What do you do when you can’t afford to keep paying your rent in New York City? Let your landlord set you up to share with a stranger, of course!
Mary Carroll (Ginger Rogers) moved to New York City from upstate in hopes of finding a career, but she’s had no luck and the money is running out. She’s months behind on her rent – so far behind that it would be nearly impossible for her to come up with the money.
But rather than put her out on the street, landlord Max Eckbaum (George Sidney) comes up with a plan. Another tenant, Jack Bacon (Norman Foster) lives in the attic loft and is also months behind on rent. Jack is an aspiring artist who works a job on the night shift. Mary has taken a job as a telemarketer for a refrigerator company, and works during the day. Eckbaum moves Mary into Jack’s loft, telling Jack to use the apartment from 8 am to 8 pm, while Mary can use it from 8 pm to 8 am.
Jack and Mary never see each other, but after Mary moves in they start to hate each other pretty quickly. They conduct a series of pranks to get back at each other, and continue not to meet even though they technically live together.
Things get complicated when Mary and Jack meet out of the apartment, don’t realize who the other is, and begin to fall for each other. Meanwhile, Mary deals with the advances of her persistent boss, Mr. Hubbell (Robert Benchley), and Jack is pursued by a rich cougar, Elise Peabody Willington Smith (Laura Hope Crews).
This 1933 RKO romantic comedy, Rafter Romance, was directed by William A. Seiter and is based on the novel by John Wells. RKO originally cast Joel McCrea and Dorothy Jordan in the lead roles, then replaced them with Ginger Rogers and Lew Ayres before finally settling on Norman Foster as Ginger’s love interest. This is the second of three pairings of Foster and Rogers, the first being 1930’s Young Man of Manhattan.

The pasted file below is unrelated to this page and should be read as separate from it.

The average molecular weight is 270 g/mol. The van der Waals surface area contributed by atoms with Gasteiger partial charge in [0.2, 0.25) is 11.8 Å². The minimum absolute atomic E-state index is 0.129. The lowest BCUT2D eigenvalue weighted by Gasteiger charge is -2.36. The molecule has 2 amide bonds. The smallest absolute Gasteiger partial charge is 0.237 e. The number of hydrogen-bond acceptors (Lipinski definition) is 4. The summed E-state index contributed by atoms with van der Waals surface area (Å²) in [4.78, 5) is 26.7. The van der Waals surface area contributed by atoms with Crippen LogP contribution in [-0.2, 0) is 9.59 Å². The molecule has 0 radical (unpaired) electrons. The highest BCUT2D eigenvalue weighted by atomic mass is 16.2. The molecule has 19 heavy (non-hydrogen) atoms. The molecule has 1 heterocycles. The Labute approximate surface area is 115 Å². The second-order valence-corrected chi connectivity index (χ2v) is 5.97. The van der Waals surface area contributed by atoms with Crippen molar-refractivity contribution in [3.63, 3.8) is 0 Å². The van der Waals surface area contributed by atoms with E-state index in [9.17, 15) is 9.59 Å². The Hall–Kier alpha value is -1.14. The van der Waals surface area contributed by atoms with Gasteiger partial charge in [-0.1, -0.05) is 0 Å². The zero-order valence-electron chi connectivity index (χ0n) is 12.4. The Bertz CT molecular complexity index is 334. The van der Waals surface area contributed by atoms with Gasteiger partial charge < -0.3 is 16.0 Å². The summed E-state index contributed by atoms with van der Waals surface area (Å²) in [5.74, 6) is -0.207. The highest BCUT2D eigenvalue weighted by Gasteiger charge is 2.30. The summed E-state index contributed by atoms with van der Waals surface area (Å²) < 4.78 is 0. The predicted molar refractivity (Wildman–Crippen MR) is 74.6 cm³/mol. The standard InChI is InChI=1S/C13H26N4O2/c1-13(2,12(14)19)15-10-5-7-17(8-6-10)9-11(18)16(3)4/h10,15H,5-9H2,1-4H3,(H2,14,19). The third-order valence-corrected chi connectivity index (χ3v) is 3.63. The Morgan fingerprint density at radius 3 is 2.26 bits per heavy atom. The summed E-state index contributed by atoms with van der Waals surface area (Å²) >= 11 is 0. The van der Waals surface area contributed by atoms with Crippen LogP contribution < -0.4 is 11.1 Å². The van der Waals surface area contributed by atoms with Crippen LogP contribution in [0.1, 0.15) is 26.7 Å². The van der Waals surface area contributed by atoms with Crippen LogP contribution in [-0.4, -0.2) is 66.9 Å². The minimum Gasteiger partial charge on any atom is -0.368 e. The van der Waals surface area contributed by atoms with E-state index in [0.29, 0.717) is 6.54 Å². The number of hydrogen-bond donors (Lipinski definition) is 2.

Rogers and Foster do make a great screen pair. Tension is built between the two before they even realize that they’re living with each other. They’re falling for each other outside of the home, while leaving each other nasty notes and mean-spirited surprises inside the loft.
The script is great, and the contrast between these interactions very funny, but with less capable actors on board it could have fallen flat. Luckily, Rogers and Foster not only have great chemistry but are able to portray both sides of the relationship perfectly. They’re ultra-cute together when they need to be and full of witty, banter-y tension at other times.
These two leads are just as great individually as they are together – Ginger in particular. She has all of her usual magnetic screen presence here. Her character is relatable to both the film’s original audiences and modern audiences: a young girl trying to make her dreams happen, but struggling greatly along the way. The character itself is written to endear the audience, and Ginger just increases Mary’s appeal. She was great at playing tough, determined working girls in a way that was believable.
The side characters of Rafter Romance are great as well. Mr. Eckbaum is a very good kickstarter for the story, because his attic-sharing plan lets the viewer know right from the beginning that trouble and conflict will soon be brewing. This set-up makes you want to keep watching. And then there are Mary and Jack’s older, wealthier suitors, who are both hilarious. Elise has a very jealous edge and is always trying to come up with ways to get Jack to run away with her. Hubbell is the type of extremely pushy authority figure we’d all hate to have chasing after us.
[Spoilers are a-comin’] The story itself is quite predictable, though that doesn’t distract from the film’s fun. Eventually Mary and Jack find out that they’ve been living together, and can’t decide whether they want to continue falling in love or continue despising each other. You can already tell where this is going. The ending is super cute, and happy for all (except maybe Elise and Hubbell), in typical Hollywood fashion. [Spoilers are a-endin’]
Rafter Romance is a delightful film with great characters, solid performances and lots of laughs. It definitely lives up to its potential, despite the fact that the viewer can see where the story is headed from the beginning. The score: 4/5